Jaguar Design Director: Hydrogen Power is a 'Disaster'

Matt Posky
by Matt Posky

Jaguar Land Rover’s technical design director Wolfgang Ziebart is decidedly not a proponent of hydrogen-fueled vehicles.

Due to the amount of energy required to produce, cool, and then compress hydrogen for transportation and subsequent usage within a fuel cell vehicle, Ziebart is highly critical of its role as a practical automotive energy source.

Still, a minority of automakers disagree.

In an interview with Autocar, Ziebart affirmed that “The well to wheel relationship from the energy source to the vehicle is a disaster.”

“You end up with a well to wheel efficiency of roughly 30% for hydrogen, as opposed to more or less well to wheel 70% efficiency for a battery electric vehicle. So the efficiency of putting the electric energy directly into a battery is about twice as high as the efficiency of producing and using hydrogen. “If there was a strong reason to have a hydrogen infrastructure, then I think it would be set up, but with this disastrous well-to-wheel relationship, it doesn’t just make sense.”

As things stand currently, there are only thirty-one public hydrogen fueling stations in the United States and 28 of those reside in California. According to the U.S. Department of Energy, that total number jumps to 56 if you include private filling locations. Meanwhile, there are over 14,800 public charging stations dedicated to electric vehicles with more cropping up every year. There’s also thousands of additional 240 volt outlets provided by workplaces and local governments, and most EV owners have the option of simply plugging in at home.

Battery powered cars are also less wasteful in a macro sense, as they draw their electricity from a pre-existing grid — one that transports energy more efficiently and at a lower cost.

Jaguar certainly didn’t see a reason to wait around for a hydrogen infrastructure to develop and the company’s new I-Pace Concept, which Ziebart oversaw the development of, is proof that.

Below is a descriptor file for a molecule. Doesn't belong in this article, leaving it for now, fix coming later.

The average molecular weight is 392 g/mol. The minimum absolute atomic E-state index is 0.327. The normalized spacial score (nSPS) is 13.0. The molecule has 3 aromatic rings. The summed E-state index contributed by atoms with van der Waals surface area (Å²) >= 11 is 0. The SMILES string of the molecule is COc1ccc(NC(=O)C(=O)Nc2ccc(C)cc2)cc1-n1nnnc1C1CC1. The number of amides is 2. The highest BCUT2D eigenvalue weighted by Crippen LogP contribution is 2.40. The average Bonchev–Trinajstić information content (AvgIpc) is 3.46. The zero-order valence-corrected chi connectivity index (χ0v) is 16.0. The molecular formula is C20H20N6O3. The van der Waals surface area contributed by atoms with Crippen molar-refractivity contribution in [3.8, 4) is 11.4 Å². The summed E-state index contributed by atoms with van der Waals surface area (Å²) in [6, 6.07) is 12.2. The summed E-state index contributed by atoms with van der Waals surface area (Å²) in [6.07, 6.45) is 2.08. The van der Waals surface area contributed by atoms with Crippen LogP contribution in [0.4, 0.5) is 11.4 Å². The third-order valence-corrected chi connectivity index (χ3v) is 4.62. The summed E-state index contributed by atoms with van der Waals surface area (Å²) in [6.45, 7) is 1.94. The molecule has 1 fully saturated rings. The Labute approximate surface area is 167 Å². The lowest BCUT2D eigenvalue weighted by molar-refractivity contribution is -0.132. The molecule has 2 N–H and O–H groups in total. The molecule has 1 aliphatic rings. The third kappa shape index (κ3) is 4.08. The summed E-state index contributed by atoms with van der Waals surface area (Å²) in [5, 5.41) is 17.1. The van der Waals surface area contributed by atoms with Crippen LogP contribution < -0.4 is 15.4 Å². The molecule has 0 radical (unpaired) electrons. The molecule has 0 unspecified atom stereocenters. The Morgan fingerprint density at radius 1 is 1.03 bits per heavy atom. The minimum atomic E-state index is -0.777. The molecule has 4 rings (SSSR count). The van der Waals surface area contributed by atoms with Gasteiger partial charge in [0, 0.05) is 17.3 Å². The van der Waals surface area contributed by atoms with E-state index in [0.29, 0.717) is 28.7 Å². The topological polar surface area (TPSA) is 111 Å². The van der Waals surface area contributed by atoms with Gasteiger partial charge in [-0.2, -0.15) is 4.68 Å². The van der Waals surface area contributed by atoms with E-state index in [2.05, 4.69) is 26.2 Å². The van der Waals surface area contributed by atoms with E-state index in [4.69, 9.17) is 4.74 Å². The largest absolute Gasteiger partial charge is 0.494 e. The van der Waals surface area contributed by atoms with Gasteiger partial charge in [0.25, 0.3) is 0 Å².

Perhaps it is time for Toyota, Hyundai, and Honda to reassess what little effort they’ve already put behind fuel cell technology.

[Image: Jaguar Land Rover]

Matt Posky
Matt Posky

A staunch consumer advocate tracking industry trends and regulation. Before joining TTAC, Matt spent a decade working for marketing and research firms based in NYC. Clients included several of the world’s largest automakers, global tire brands, and aftermarket part suppliers. Dissatisfied with the corporate world and resentful of having to wear suits everyday, he pivoted to writing about cars. Since then, that man has become an ardent supporter of the right-to-repair movement, been interviewed on the auto industry by national radio broadcasts, driven more rental cars than anyone ever should, participated in amateur rallying events, and received the requisite minimum training as sanctioned by the SCCA. Handy with a wrench, Matt grew up surrounded by Detroit auto workers and managed to get a pizza delivery job before he was legally eligible. He later found himself driving box trucks through Manhattan, guaranteeing future sympathy for actual truckers. He continues to conduct research pertaining to the automotive sector as an independent contractor and has since moved back to his native Michigan, closer to where the cars are born. A contrarian, Matt claims to prefer understeer — stating that front and all-wheel drive vehicles cater best to his driving style.

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  • Makuribu Makuribu on Nov 24, 2016

    The fuel cell is a technology that turns millions of government research dollars into a small amount of electricity and water.

  • Redmondjp Redmondjp on Nov 28, 2016

    Let's not forget another reason why this idea won't die - because existing energy companies (who will sell the natural gas that will be reformed into H2) will still get a piece of the action. And can claim to be "green" while doing it.

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